-Memories of Wolodymyr Serotiuk's Birthday
5.Tired - Adele Song Lyric Quote
He has taught at Bentley College : as Lecturer 1965-66; Assistant Professor 1966-69; Associate Professor 1969-75: Professor since 1975-; Departmental Chair 1980-85; Director, Forum for Creative Writing since 1987-.
He has also taught at University of Siegen as Visiting Professor 1996; at Tufts University as a Teaching Assistant 1963-65; and at the College Militaire Royale de St. Jean as an Assistant Professor 1960-61.
He has done consulting work since 1995. In May 1996 (until 1997) consulted with Prof. Ralf Saborrosch of the University of Munich to discuss pedagogy and substance in the creative writing courses that I generally teach and the one I was teaching at the University of Siegen. In June 1996 consulted with Dr. Hans-Peter Soder, Director of Wayne State’s Junior year in Munich about teaching creative writing and attracting funds to support visiting writers. During 1996 established creative writing program at the University of Siegen. Interviewed with Prof. Jean Tobin for her study, "Creativity and the Poetic Mind."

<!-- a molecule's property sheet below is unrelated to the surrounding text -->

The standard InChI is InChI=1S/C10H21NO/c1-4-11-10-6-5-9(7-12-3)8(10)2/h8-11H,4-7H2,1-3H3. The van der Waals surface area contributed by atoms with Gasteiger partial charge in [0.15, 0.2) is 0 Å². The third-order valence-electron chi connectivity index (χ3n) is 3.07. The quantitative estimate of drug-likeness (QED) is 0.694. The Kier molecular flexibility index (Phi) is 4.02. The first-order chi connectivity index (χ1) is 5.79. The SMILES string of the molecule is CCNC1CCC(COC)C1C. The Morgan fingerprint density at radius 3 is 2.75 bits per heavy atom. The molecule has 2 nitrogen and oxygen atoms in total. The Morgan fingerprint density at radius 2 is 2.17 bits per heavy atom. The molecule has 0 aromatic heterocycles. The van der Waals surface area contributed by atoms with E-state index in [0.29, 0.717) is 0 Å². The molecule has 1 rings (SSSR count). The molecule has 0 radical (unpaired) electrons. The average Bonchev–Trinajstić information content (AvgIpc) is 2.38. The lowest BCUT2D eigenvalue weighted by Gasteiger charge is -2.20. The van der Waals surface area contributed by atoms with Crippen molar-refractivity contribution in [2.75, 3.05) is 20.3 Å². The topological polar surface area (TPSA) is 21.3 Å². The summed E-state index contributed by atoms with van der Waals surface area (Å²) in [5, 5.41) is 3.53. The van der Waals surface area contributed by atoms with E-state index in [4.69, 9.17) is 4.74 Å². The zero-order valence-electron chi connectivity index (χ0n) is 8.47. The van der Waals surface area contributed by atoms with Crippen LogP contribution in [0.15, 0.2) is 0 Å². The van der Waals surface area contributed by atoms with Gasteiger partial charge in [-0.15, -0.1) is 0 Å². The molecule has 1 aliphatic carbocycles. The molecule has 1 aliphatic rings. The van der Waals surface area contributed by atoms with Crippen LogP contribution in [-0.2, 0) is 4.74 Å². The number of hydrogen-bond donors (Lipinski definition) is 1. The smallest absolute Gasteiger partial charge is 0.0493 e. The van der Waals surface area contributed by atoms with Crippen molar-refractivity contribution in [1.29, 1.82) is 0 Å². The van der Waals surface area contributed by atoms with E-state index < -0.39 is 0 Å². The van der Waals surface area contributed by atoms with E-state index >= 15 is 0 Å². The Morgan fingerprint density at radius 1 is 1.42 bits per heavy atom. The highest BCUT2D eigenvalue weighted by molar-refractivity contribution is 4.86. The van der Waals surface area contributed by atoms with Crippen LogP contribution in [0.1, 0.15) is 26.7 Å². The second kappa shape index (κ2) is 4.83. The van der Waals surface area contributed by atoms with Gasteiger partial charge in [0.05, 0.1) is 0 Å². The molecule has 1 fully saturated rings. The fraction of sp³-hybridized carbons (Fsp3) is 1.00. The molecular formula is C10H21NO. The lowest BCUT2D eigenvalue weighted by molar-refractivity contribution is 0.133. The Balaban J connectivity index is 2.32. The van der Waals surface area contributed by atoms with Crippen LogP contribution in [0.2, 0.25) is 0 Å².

The End of the Affair
On Route 11: Waiting on Blood Tests
Night Train to Zagreb
Going by Rail
Twin Trees at Sheep Pond
Personification gives human characteristics to inanimate objects, animals, or ideas. This can really affect the way the reader imagines things. This is used in children’s books, poetry, and fictional literature. Examples include:
opportunity knocked on the door
the sun greeted me this morning
the sky was full of dancing stars
Onomatopoeia is the use of words that sound like their meaning, or mimic sounds. They add a level of fun and reality to writing. Here are some examples:
the burning wood hissed and crackled
the words: beep, whirr, click, whoosh, swish, zap, zing, ping, clang, bong, hum, boom, munch, gobble, crunch, pow, smash, wham, quack, meow, oink, and tweet.
Blind people can't see,